Over the last two years, prior to the sale to Shawenim, local architect Wins Bridgman worked with the building’s former owner to bring the building up to code for permitting purposes. When the building was sold to Shawenim Abinoojii, the organization approached Bridgman to see if there was any interest in restoring the property, with the permits already having been prepared.

“We were tremendously excited,” he said. “The stars essentially lined up to allow this project to happen. And how often do they do that?”

Bridgman said the city recognized the year-old permit and allowed the project to move forward unhindered, helping with variances and reducing red tape.

Though the 20,400 square-foot building had significant fire damage, Bridgman said the masonry walls between units were solid, as were the exterior walls, floor, and roof. The upper three floors will feature the residential units, 12 with one bedroom and six with two, aimed at siblings, relatives and young parents. The lower level will be repurposed as a hub with on-site case workers and support staff, a circular room for cultural activities, an employment program, and space for life-skills programs like rental information, goal-setting and basic needs, open to the organization’s non-resident participants. The building will also have overnight security.

“We’re trying to come at this from a holistic perspective,” said Kowal-Funk, who experienced homelessness and addiction in her youth. “Hopefully in the long run, this will really help prevent our young people from exiting care and experiencing homelessness.”

Finding housing for youth has been one of the most “frustrating” elements of Kowal-Funk’s work since starting work with Shawenim and starting Memengoo, which means butterfly in Anishinaabe. Constant barriers such as discrimination and a lack of co-signers or reference letters from previous landlords often make it difficult, she says.

Many youth are also on EIA, which for youth without disabilities pays $771 per month, a sum expected to cover everything from groceries, to child care, to rent. Average one-bedroom units in Winnipeg cost $957 per month, with bachelor suites costing an average of $733 per month, according to the CMHC’s 2020 rental market report for the city.

Once the building on Alfred is complete, rents will be geared to income, meaning they will be adjusted to suit individual tenants’ financial security and need. When the building opened in 1914, rents ranged from $30 to $40 per month, equivalent to a range of $694 to $926 per month in 2021 dollars.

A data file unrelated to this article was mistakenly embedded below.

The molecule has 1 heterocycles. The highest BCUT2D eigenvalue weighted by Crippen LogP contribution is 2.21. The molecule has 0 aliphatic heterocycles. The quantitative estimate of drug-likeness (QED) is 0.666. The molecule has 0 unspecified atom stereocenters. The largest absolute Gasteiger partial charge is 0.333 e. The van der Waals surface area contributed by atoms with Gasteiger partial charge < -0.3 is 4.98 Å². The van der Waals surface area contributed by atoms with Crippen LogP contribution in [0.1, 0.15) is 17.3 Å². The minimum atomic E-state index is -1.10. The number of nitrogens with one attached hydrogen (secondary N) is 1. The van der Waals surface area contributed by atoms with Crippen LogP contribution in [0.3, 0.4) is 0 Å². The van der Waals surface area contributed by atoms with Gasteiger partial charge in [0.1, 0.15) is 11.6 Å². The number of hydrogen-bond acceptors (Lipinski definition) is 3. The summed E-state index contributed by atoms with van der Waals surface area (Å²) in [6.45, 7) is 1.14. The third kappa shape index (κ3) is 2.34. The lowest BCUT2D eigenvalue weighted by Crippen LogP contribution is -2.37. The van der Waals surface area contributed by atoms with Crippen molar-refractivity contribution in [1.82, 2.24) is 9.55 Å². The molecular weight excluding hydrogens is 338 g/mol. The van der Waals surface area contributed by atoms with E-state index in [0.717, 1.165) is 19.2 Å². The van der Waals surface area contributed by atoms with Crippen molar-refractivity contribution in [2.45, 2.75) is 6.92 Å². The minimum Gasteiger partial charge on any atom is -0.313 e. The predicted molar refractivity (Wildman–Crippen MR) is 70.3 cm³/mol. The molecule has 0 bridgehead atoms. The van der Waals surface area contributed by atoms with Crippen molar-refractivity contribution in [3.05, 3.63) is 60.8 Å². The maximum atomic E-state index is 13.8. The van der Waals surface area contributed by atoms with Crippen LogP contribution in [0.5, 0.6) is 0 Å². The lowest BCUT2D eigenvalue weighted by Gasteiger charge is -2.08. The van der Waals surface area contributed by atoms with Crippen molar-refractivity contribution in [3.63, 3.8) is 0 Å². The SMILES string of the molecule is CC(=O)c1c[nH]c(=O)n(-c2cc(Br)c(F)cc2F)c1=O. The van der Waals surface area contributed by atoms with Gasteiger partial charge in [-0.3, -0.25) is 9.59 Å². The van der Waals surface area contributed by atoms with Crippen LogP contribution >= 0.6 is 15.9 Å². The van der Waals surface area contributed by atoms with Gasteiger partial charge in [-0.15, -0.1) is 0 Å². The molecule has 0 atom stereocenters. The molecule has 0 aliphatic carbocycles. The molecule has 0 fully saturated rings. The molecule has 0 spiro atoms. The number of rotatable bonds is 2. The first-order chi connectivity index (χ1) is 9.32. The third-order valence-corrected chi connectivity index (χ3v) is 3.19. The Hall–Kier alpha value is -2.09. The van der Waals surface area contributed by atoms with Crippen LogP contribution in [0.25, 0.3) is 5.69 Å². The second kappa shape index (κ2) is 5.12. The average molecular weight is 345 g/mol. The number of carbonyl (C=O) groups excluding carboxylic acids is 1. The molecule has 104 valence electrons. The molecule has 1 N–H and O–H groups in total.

Construction crews have been on site since the beginning of April. Friday morning, they were removing rotten wood from the river-facing balconies.

“We’ve put everything into fast forward,” said Whitford, who before working in the homeless sector worked in home renovations with his brothers and father, who renovated houses and rented them at affordable prices “before flipping was a TV show.”

The pace, Kowal-Funk says, has been hard to believe and slightly overwhelming. Another thing that’s been hard to believe is the community response, which has been more “yes, in my backyard” than “no.”

When Kowal-Funk shared the news that her organization purchased the building in a few Point Douglas area Facebook groups, she didn’t know what to expect.

“I was mentally prepared to have to advocate for this project and for the youth. There can be a lot of stigma,” she said. “But I have received nothing but positive feedback. It’s been so amazing, and it makes me so happy.” The local residents’ associations and neighbours were highly supportive, Whitford said.

Whitford said there’s a lot of work to do in a short period of time, but both he and Kowal-Funk are confident that by December, youth will be able to move into a beautifully retrofitted building that a short time ago was crumbling away.

“We are very determined to get this done,” Kowal-Funk said. “Our young people are struggling, and we have an opportunity to do something about it.”


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Ben Waldman

Ben Waldman

Ben Waldman covers a little bit of everything for the Free Press.


Updated on Monday, April 12, 2021 6:25 AM CDT: Adds logo